As you sit down on one of the The Red Hat's green vinyl barstools and lift a mug of lager to your lips, you might be replicating the movements of a patron from more than 100 years ago. Except that he or she would have snuck a nervous glance at the back door between every sip. The historic establishment survived the Prohibition era in Scollay Square—an area known for its bawdy vaudeville theater and risqué entertainment—by functioning as a reputable restaurant by day and a speakeasy by night.
Though the taps now flow freely in the daylight, some things at The Red Hat haven't changed. The menu still provides sailors, dockworkers, and local shoppers with hearty, comforting dishes of wings, fried fish, and other pub snacks. As Mike Dunphy of Beacon Hill Patch put it, "The Red Hat is a rare reminder of Boston's yesteryear, bringing an earthy spice to the more refined palate of Beacon Hill—an unpretentious watering hole to gain some courage for the climb." The exposed brick, wood-paneled walls, and old-timey memorabilia also give the space a turn-of-the-century feel. So do the nostalgic street-scene murals depicting the days when Saturns were Studebakers and people walked their Electrolux vacuums instead of pet dogs.
“We’re trying to create a place where people can hang out all day, no matter what their need or no matter what time,” Kingston Station owner Ky Nguyen told Boston Business Journal in 2011. When that need is a bit of unique food and some cold drinks, the bistro certainly delivers. The menu takes diners on a culinary tour of the world through chef Dana Love’s contemporary American interpretations of the classics, from roasted duck leg to steak frites. But the original creations here get most of the attention, especially sandwiches that include the salmon banh mi burger and the signature Station Burger with a sunny-side-up egg on top. The fact that about a dozen items are gluten-free only gives diners even more options. Just as he’d intended, Nguyen has made his restaurant comfortable enough to sit back and forget what time it is. Low lighting ensures that shadows play a role in the bar’s nighttime scenery. Subway-tiled walls and thick crown moulding seem to give the room the feel of a business from an earlier period in Boston’s history. It only helps that the bar stays open until 2 a.m. Wednesday though Sunday, making it a no-brainer stop for signature cocktails after a show in the nearby Theater District.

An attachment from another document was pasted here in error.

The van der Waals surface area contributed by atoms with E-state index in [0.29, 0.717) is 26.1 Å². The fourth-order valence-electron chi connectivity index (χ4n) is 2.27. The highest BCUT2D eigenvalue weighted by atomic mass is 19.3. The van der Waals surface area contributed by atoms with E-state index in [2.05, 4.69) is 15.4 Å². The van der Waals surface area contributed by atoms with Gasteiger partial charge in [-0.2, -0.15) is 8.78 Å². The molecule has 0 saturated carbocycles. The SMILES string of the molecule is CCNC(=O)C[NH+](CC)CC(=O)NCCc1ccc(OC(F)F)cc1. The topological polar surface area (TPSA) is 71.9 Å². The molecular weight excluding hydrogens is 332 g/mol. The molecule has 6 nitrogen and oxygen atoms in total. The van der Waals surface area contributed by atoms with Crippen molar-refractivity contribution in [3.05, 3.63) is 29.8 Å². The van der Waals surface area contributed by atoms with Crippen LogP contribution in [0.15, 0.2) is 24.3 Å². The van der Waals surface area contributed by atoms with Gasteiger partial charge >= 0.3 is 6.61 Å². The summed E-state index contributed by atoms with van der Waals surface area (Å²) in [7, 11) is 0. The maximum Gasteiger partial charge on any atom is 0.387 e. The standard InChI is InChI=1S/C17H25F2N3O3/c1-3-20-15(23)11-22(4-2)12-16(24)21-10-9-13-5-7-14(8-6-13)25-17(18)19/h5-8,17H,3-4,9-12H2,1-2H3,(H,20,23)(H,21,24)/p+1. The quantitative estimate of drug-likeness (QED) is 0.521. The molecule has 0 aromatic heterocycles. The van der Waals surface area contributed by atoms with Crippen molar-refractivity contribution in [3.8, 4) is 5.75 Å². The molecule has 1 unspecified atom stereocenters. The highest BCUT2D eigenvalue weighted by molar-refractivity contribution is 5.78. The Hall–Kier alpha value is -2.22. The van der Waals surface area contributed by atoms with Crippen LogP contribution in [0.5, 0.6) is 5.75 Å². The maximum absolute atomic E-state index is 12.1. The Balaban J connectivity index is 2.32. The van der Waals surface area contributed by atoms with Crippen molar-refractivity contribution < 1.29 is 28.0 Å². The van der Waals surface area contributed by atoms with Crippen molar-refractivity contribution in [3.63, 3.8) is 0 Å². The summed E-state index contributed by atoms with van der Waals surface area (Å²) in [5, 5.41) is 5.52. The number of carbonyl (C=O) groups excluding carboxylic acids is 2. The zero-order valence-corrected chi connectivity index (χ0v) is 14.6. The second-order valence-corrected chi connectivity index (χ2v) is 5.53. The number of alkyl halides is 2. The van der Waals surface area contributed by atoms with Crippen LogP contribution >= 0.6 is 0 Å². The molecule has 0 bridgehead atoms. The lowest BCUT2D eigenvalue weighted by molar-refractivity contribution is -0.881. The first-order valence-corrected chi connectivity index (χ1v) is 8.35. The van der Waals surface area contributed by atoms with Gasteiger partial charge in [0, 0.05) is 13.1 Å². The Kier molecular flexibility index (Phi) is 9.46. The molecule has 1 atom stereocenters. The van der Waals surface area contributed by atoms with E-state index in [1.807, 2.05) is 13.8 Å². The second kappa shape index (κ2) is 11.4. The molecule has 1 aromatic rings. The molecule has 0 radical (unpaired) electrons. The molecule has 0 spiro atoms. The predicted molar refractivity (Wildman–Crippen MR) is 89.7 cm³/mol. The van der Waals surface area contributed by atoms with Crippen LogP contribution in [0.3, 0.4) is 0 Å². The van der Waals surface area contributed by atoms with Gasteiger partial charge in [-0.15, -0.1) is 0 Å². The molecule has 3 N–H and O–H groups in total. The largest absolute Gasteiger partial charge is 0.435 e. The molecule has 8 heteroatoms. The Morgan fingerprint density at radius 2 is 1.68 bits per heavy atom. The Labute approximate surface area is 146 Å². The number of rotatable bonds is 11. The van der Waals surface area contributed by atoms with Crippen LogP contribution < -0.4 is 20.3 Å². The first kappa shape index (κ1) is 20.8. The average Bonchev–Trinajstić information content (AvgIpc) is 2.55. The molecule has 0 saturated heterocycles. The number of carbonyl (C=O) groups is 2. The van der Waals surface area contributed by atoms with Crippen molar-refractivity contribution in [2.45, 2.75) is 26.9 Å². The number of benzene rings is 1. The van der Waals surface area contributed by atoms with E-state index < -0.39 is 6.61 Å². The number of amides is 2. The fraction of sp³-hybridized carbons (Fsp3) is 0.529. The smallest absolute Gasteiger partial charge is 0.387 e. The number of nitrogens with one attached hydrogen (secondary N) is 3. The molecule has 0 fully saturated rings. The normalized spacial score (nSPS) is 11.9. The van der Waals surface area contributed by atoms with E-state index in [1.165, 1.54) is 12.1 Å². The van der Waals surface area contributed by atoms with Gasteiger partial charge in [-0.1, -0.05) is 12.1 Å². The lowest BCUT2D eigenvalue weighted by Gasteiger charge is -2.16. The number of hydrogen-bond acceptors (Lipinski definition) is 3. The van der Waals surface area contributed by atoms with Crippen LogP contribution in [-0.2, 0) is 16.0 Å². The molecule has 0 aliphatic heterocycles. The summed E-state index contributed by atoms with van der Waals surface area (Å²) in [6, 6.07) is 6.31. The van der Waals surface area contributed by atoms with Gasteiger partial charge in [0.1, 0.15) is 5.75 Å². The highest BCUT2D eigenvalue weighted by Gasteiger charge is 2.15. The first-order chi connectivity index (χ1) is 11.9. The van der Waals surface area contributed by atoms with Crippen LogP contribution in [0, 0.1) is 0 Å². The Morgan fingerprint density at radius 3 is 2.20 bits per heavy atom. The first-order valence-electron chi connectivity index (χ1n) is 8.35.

The Hershey Theatre, conceived in 1933 by noted philanthropist and chocolatier Milton S. Hershey, stands as an opulent tribute to the performing arts. Taking architectural cues from Saint Mark’s Basilica in Venice, the foyer’s towering arches gleam with golden paint and crystal chandeliers. The blue-and-gold mosaic that leads to the main seating area is the masterwork of two German artists who spent two years on its construction. Once inside the theater, audiences might think they’ve stepped onto the streets of Venice thanks to the atmospheric ceiling, stonework facades, and gondoliers paddling them to their seats. ####Bethel Woods Center for the Arts Music has permeated the 800 manicured acres where the Bethel Woods Center for the Arts has stood since 1969, when farmer Max Yasgur agreed to let love, peace, and harmony grow wild at the very first Woodstock festival. These days, the renowned outdoor venue and cultural center continues to attract the biggest acts in music to its pavilion stage. The open-air design ensures ample ventilation on the natural sloping lawn, and a roof protects up to 15,000 fans from inclement weather and the prying eyes of Cessna pilots.